Closing the skills gap for growth

It is an illusion to think that sustainable economic growth can be achieved by rapid solutions to the structural weaknesses of the factors of production. Malta’s labor market weaknesses have been known to policy makers for some time. Recent economic growth has not been achieved primarily by improving the skills base of Maltese workers.

Employers are now beginning to voice their concerns about the long-term risks of ignoring the structural flaws in our labor market, the education system, and the mindsets of students and business leaders.

The government and many companies want more liberal policies for importing skilled and unskilled workers. Yet the solutions to closing the skills gap must be sought through other difficult strategies that will take time to yield results.

Joseph Farrugia, CEO of the Malta Employers’ Association, sent a clear message to all stakeholders at a seminar held at Parliament in Valletta. He argued: “We need to strengthen our capital investments so that the new economic activity does not necessarily require more resources but perhaps different and adapted skills.

For too long, Malta’s education system has ranked among the worst performers in the EU. The political rhetoric of various ministers of education over the past two or three decades has generally produced only poor results.

He failed to recognize that the Fourth Industrial Revolution requires our education system to create the conditions for young people to acquire relevant and essential skills at all stages of education and training.

A paradigm shift in educational thinking is needed to foster creativity, entrepreneurship and mobility in education and training at all levels. Policy makers will argue that this change is already embedded in our education strategies.

This may indeed be the case with regard to the documentation of the strategy process.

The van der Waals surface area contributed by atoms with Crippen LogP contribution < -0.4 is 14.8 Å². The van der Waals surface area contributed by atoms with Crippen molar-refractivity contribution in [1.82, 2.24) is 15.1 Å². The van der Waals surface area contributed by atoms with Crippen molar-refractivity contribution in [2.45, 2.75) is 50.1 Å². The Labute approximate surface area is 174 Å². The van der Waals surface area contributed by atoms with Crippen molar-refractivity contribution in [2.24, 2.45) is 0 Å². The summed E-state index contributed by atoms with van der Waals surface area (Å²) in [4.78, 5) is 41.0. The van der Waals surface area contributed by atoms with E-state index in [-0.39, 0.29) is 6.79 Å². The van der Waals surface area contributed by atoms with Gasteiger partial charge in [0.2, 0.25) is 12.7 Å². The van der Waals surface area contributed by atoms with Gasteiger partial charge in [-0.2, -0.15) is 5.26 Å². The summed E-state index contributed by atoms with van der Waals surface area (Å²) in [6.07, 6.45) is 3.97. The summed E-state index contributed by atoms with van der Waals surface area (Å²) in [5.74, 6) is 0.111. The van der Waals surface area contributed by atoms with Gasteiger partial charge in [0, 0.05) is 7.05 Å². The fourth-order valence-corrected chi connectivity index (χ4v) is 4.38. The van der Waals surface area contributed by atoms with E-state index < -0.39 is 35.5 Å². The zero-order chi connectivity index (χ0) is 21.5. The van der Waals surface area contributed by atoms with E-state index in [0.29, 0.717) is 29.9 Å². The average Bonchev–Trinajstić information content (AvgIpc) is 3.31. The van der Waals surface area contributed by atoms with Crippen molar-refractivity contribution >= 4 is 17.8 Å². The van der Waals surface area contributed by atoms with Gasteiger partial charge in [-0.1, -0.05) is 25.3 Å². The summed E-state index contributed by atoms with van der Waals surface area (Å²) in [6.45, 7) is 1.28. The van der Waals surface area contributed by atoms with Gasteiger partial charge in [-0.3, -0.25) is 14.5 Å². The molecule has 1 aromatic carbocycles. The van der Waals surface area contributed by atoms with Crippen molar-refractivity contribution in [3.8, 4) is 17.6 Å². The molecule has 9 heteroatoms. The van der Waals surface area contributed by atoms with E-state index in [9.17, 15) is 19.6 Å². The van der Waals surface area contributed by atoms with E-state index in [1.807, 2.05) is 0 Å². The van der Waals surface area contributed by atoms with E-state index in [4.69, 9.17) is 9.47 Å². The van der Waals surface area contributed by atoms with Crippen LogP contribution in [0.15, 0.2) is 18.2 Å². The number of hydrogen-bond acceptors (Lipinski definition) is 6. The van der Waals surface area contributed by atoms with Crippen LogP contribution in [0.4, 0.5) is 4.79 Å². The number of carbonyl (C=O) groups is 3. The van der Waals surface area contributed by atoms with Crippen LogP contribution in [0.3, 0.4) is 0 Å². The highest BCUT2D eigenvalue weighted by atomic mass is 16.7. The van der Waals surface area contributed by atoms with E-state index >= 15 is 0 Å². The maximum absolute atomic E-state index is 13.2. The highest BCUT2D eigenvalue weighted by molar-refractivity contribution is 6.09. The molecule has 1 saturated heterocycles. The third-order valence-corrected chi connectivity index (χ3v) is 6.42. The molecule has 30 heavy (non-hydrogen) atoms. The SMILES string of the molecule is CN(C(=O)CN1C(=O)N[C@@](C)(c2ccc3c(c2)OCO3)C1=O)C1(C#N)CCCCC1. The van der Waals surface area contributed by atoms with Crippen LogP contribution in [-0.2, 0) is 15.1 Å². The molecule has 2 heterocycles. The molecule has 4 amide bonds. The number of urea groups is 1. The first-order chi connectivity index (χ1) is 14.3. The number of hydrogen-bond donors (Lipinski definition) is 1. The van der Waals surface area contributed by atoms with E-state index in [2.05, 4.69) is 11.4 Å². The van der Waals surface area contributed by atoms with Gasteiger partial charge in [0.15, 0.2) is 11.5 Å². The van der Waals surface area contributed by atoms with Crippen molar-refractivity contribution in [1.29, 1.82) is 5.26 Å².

But many who work in the coal of our education system know, for example, that investing in skills in science, technology, engineering and mathematics, from primary to higher education and lifelong learning life, is still insufficient for the needs of the country.

According to the World Economic Forum, 65% of children entering school today will be working in jobs that don’t yet exist. To prepare future generations for this daunting challenge, we must accurately identify the future skills needed that will help today’s youth acquire the jobs that the economy will create.

A skills assessment is the first step in encouraging and motivating individuals to take responsibility for developing their skills.

Employees also have a role to play in bridging the skills gap. They are jointly responsible with their employers for the management of future change. Young people leaving school need to adopt an attitude towards lifelong learning, as this is crucial for them to be able to manage their careers appropriately.

Academics will continue to argue that education is not just about improving students’ employability skills.

Meanwhile, employers recognize that theoretical knowledge is not enough for future employees. Our educational system must allow students to demonstrate that they can use the knowledge acquired in the real world of work.

Career guidance is an area that needs to be improved by encouraging greater cooperation between business, students and policy makers.

Investing in human resources is not similar to investing in raw materials or capital goods. The aim is to make human potential and talent a decisive factor in economic growth, improved productivity and sustainable jobs.

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